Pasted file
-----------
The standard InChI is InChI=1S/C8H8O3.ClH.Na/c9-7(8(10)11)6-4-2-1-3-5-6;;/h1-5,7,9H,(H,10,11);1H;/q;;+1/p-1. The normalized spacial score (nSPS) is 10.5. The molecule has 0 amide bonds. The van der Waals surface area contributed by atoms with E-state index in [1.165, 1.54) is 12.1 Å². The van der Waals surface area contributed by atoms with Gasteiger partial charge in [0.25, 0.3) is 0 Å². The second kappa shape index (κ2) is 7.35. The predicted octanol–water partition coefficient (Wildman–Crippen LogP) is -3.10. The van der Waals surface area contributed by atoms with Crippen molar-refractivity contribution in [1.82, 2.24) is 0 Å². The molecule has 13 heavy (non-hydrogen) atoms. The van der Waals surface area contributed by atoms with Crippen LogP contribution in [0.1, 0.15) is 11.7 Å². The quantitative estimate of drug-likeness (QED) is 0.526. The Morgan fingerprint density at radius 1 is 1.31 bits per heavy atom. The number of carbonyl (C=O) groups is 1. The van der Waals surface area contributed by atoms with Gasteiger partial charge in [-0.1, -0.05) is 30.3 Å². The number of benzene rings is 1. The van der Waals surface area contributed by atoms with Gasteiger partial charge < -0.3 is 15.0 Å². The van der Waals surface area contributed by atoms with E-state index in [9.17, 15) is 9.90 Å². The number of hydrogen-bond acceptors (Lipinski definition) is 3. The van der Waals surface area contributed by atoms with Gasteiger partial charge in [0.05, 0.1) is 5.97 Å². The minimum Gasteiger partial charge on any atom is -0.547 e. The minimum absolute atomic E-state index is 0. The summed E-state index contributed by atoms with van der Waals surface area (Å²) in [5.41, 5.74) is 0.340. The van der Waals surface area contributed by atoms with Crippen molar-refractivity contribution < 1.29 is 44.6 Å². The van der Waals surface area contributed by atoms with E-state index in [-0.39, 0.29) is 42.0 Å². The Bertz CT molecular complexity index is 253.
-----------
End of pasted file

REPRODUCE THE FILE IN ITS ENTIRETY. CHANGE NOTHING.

The standard InChI is InChI=1S/C8H8O3.ClH.Na/c9-7(8(10)11)6-4-2-1-3-5-6;;/h1-5,7,9H,(H,10,11);1H;/q;;+1/p-1. The normalized spacial score (nSPS) is 10.5. The molecule has 0 amide bonds. The van der Waals surface area contributed by atoms with E-state index in [1.165, 1.54) is 12.1 Å². The van der Waals surface area contributed by atoms with Gasteiger partial charge in [0.25, 0.3) is 0 Å². The second kappa shape index (κ2) is 7.35. The predicted octanol–water partition coefficient (Wildman–Crippen LogP) is -3.10. The van der Waals surface area contributed by atoms with Crippen molar-refractivity contribution in [1.82, 2.24) is 0 Å². The molecule has 13 heavy (non-hydrogen) atoms. The van der Waals surface area contributed by atoms with Crippen LogP contribution in [0.1, 0.15) is 11.7 Å². The quantitative estimate of drug-likeness (QED) is 0.526. The Morgan fingerprint density at radius 1 is 1.31 bits per heavy atom. The number of carbonyl (C=O) groups is 1. The van der Waals surface area contributed by atoms with Gasteiger partial charge in [-0.1, -0.05) is 30.3 Å². The number of benzene rings is 1. The van der Waals surface area contributed by atoms with Gasteiger partial charge < -0.3 is 15.0 Å². The van der Waals surface area contributed by atoms with E-state index in [9.17, 15) is 9.90 Å². The number of hydrogen-bond acceptors (Lipinski definition) is 3. The van der Waals surface area contributed by atoms with Gasteiger partial charge in [0.05, 0.1) is 5.97 Å². The minimum Gasteiger partial charge on any atom is -0.547 e. The minimum absolute atomic E-state index is 0. The summed E-state index contributed by atoms with van der Waals surface area (Å²) in [5.41, 5.74) is 0.340. The van der Waals surface area contributed by atoms with Crippen molar-refractivity contribution < 1.29 is 44.6 Å². The van der Waals surface area contributed by atoms with E-state index in [-0.39, 0.29) is 42.0 Å². The Bertz CT molecular complexity index is 253.